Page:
[Washington, D.C.] Florida led the national conservative charge to strike down President Obama‘s signature Affordable Care Act and lost.
In what will be seen as a landmark decision and a potential presidential campaign game-changer, Thursday morning’s decision by the U.S. Supreme Court (SCOTUS) to uphold most of the health care law no doubt sent shock waves across this great nation.
Conservatives, who were primed for a victory lap, were stunned.
“Today’s decision by the Supreme Court of the United States is simply disappointing,” said Florida Gov. Rick Scott. “The Justices have declared that the central provision of ObamaCare is a judicially mandated tax. A new tax pure and simple.”
“… The entire act should have been held invalid. … This is just another burden the federal government has put on American families and small businesses,” he added.
Surprisingly – or more accurately, tellingly – it was Chief Justice John G. Roberts Jr. who joined SCOTUS’s liberal justices in the majority opinion. Roberts may have finally proved that he is the only conservative on the court who is willing to put the law above politics.
The individual mandate – indeed the most contentious part of the health care law – survived. The only part that was struck down was the provision that allowed the government to withdraw existing Medicaid funding from those states that had decided to not participate in the expansion.
How confident were conservatives that they would win? At 10:10 this morning, Florida’s CFO (FLCFO) Jeff Atwater sent out a press release titled “Statement from Chief Financial Officer Jeff Atwater Regarding the U.S. Supreme Court’s Decision to Strike Down the Health Care Individual Mandate.”
Chief Justice Roberts cast the deciding vote that upheld the health care law
Atwater most likely had the document prepared ahead of the decision – ready to boast that his side had won – as his press release beat some news organizations to my email INBOX. But the FLCFO’s side didn’t.
In fact, it was a brutal blow against practically everything they’ve said for more than two years.
Now Atwater’s words – knowing that they were to be used during the conservative victory dance – are an ode to what could have been.
“Today’s landmark ruling by the Supreme Court upholds two distinctly American principles outlined in our Constitution—individual freedom and limited government,” he said.
“I am proud of the role Florida has played in defending our Constitution, protecting the individual freedoms of the American people and affirming the limited role of government our founders designed,” he continued.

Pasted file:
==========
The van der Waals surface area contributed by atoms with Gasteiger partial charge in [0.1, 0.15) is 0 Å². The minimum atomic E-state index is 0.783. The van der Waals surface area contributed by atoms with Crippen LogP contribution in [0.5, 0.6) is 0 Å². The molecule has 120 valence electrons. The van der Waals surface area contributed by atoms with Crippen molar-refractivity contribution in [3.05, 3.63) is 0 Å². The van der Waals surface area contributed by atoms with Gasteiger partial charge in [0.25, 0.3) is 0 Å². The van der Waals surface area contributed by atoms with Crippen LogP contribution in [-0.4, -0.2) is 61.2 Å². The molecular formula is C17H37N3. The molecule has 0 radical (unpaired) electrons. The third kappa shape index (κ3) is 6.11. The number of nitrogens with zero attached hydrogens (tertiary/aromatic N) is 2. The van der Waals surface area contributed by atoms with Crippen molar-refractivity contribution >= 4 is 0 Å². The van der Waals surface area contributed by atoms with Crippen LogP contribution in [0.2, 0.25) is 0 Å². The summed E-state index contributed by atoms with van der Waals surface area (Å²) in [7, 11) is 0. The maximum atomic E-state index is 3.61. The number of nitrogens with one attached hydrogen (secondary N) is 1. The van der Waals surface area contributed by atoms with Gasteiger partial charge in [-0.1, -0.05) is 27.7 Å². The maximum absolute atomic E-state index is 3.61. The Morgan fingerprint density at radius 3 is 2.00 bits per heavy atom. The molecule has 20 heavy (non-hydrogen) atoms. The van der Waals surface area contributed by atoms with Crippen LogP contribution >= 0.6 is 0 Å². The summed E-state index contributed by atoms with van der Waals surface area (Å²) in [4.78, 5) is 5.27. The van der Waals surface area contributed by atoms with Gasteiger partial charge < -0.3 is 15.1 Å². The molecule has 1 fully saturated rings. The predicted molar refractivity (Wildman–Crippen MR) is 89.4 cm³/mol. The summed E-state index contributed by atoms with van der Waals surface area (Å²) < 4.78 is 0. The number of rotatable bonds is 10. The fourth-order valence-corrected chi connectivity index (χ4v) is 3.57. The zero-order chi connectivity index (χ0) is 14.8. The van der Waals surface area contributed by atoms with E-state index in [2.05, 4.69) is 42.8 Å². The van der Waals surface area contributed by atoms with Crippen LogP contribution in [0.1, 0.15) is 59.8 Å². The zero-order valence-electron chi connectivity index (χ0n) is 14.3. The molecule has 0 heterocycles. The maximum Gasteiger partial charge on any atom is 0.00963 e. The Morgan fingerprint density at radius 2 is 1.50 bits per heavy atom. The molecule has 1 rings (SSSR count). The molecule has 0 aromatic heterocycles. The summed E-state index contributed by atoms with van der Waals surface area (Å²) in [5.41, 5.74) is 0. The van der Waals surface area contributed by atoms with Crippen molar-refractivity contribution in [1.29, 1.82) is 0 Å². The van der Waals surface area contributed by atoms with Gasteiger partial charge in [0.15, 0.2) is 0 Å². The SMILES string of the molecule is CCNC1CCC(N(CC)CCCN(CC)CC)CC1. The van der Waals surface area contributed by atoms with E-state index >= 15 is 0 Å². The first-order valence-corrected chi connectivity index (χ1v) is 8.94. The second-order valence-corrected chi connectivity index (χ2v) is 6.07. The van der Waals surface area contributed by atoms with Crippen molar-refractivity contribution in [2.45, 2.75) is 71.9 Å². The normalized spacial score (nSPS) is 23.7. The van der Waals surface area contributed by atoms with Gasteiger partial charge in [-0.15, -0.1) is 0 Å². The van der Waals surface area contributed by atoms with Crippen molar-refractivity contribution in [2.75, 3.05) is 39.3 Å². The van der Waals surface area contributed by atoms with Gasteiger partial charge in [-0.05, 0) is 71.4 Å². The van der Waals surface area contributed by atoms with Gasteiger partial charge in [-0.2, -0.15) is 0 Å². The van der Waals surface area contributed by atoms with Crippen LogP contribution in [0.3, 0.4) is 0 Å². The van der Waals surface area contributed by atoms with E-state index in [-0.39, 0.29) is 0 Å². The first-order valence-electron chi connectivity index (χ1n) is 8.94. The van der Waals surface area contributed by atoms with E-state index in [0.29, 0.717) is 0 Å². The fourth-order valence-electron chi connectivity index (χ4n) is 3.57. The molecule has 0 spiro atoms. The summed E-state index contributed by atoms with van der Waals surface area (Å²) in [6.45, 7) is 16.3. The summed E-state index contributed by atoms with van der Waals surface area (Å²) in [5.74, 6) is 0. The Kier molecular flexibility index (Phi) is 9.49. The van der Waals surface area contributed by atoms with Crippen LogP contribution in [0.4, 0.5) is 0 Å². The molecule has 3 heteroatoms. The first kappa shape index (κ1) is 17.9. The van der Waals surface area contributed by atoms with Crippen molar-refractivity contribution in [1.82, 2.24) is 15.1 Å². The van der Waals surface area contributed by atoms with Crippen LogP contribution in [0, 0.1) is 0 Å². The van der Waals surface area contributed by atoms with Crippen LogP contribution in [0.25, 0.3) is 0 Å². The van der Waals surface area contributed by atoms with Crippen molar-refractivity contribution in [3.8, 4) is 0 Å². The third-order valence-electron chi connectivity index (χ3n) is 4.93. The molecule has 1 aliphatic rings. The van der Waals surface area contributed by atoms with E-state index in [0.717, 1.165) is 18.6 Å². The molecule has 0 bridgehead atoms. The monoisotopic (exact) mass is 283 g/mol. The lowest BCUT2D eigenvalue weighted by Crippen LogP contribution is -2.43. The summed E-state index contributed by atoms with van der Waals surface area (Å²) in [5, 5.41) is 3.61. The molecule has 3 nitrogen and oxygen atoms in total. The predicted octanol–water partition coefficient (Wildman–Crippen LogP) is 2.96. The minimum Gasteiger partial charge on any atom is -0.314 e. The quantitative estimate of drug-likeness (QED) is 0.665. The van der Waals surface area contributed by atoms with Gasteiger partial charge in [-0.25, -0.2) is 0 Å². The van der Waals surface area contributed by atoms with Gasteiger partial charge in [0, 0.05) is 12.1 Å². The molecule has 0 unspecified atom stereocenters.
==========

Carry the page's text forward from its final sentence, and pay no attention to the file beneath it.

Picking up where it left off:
But then he took it all back two minutes later.
According to Atwater Press Secretary Anna A. Alexopoulos, “Initial reports from various media outlets stated the individual mandate was ruled unconstitutional. After reports came out stating otherwise, the statement was retracted.”
Yes, both CNN and FOX eagerly reported that the individual mandate had been struck down, both failing the read the ENTIRE decision first. Conservatives’ high-fiving quickly stopped as both realized their mistake rather quickly and changed the story.
Chaos ensued. Atwater was embarrassed.
Nonetheless, his updated statement focused on the tax issue, a big one for conservatives and one they will ride like Seabiscuit through November 2012.
Drawing conclusions: The Supreme Court of the United States
“I remain deeply troubled, however, that Congress and the Obama administration would use an issue of such importance to the American people to disguise their intentions to add further tax burdens on our fellow citizens,” said an updated Atwater.
“Pushing a tax and spend agenda through dissembling and subterfuge is fundamentally dishonest and should not be tolerated in a free and open society,” he said the second time.
Florida Attorney general (FLAG) Pam Bondi is surely taking this the hardest. She spent and endless amount of taxpayer-funded time and money fighting this thing tooth and nail after taking the reigns from her predecessor Bill McCollum.
“Today we defended Americans’ individual liberty by arguing that the federal government cannot force us to purchase private health insurance from cradle to grave,” Bondi boldly proclaimed in a statement released during oral arguments for the Affordable Care Act.
“The health care act’s individual mandate far exceeds the limited and enumerated powers that the Constitution grants the federal government.”
Oops. Now the FLAG flies at half mast.
Like Atwater, FLAG Bondi had expected the Supreme Court to overturn the health care law – she even planned what was to be a a victory speech sometime between noon-1 p.m. today.
Gov. Scott reacts to the health care law ruling: “The entire act should have been held invalid”
Will she admit she was wrong? No. Will she say that the justices were wise? No. She will say that the justices got it wrong, and that the fight will continue.
Florida’s two Senators – one Republican, one Democrat – were unsurprisingly split on the health care law ruling.
“What’s important to remember is that what the Court rules on is whether something is constitutional or not, not whether it’s a good idea,” said U.S. Sen. Marco Rubio (R-FL).
“I hope that in the fall we will have a majority here that will not just repeal this law, but replace it with real solutions that will insure more people and cost a lot less money,” said Rubio, obviously unaware that his party hasn’t offered anything close to an alternative.
The senior Senator from Florida was more matter-of-fact than “I told you so.”
“A lot of us feel the health-care law wasn’t perfect, but it was needed,” said U.S. Sen. Bill Nelson (D-FL). “We passed legislation to prevent insurers from running roughshod over people. And today, the Supreme Court upheld most of these reforms.”
Full text on the U.S. Supreme Court decision on the Affordable Care Act below.
By: Mark Christopher/Sunshine Slate
Lead image: Phil Roeder
health care law